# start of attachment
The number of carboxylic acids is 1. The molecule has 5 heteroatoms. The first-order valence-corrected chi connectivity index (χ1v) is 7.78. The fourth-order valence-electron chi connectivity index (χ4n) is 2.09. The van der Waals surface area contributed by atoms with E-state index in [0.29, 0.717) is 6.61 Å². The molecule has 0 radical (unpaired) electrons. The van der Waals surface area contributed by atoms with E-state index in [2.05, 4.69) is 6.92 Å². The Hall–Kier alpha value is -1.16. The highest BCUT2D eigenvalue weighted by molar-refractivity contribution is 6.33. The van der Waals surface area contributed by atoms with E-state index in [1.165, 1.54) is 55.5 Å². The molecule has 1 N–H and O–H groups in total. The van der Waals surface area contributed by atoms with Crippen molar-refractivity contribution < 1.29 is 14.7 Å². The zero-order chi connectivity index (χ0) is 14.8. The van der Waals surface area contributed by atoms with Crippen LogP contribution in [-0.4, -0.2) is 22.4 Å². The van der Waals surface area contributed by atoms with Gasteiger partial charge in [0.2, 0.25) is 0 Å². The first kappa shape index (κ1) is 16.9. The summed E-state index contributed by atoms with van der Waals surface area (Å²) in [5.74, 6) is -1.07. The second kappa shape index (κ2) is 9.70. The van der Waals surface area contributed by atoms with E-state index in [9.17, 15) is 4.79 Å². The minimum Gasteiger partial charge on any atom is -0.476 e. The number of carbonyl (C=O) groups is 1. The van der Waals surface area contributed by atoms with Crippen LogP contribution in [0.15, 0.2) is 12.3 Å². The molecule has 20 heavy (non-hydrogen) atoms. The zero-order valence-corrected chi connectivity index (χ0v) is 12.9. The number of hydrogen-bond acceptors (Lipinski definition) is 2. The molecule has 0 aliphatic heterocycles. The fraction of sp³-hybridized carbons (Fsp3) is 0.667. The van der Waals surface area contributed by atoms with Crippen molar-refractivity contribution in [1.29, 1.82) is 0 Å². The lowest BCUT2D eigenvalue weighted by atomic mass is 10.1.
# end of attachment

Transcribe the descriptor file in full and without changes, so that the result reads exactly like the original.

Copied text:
The number of carboxylic acids is 1. The molecule has 5 heteroatoms. The first-order valence-corrected chi connectivity index (χ1v) is 7.78. The fourth-order valence-electron chi connectivity index (χ4n) is 2.09. The van der Waals surface area contributed by atoms with E-state index in [0.29, 0.717) is 6.61 Å². The molecule has 0 radical (unpaired) electrons. The van der Waals surface area contributed by atoms with E-state index in [2.05, 4.69) is 6.92 Å². The Hall–Kier alpha value is -1.16. The highest BCUT2D eigenvalue weighted by molar-refractivity contribution is 6.33. The van der Waals surface area contributed by atoms with E-state index in [1.165, 1.54) is 55.5 Å². The molecule has 1 N–H and O–H groups in total. The van der Waals surface area contributed by atoms with Crippen molar-refractivity contribution < 1.29 is 14.7 Å². The zero-order chi connectivity index (χ0) is 14.8. The van der Waals surface area contributed by atoms with Crippen LogP contribution in [-0.4, -0.2) is 22.4 Å². The van der Waals surface area contributed by atoms with Gasteiger partial charge in [0.2, 0.25) is 0 Å². The first kappa shape index (κ1) is 16.9. The summed E-state index contributed by atoms with van der Waals surface area (Å²) in [5.74, 6) is -1.07. The second kappa shape index (κ2) is 9.70. The van der Waals surface area contributed by atoms with E-state index in [9.17, 15) is 4.79 Å². The minimum Gasteiger partial charge on any atom is -0.476 e. The number of carbonyl (C=O) groups is 1. The van der Waals surface area contributed by atoms with Crippen LogP contribution in [0.15, 0.2) is 12.3 Å². The molecule has 20 heavy (non-hydrogen) atoms. The zero-order valence-corrected chi connectivity index (χ0v) is 12.9. The number of hydrogen-bond acceptors (Lipinski definition) is 2. The molecule has 0 aliphatic heterocycles. The fraction of sp³-hybridized carbons (Fsp3) is 0.667. The van der Waals surface area contributed by atoms with Crippen molar-refractivity contribution in [1.29, 1.82) is 0 Å². The lowest BCUT2D eigenvalue weighted by atomic mass is 10.1.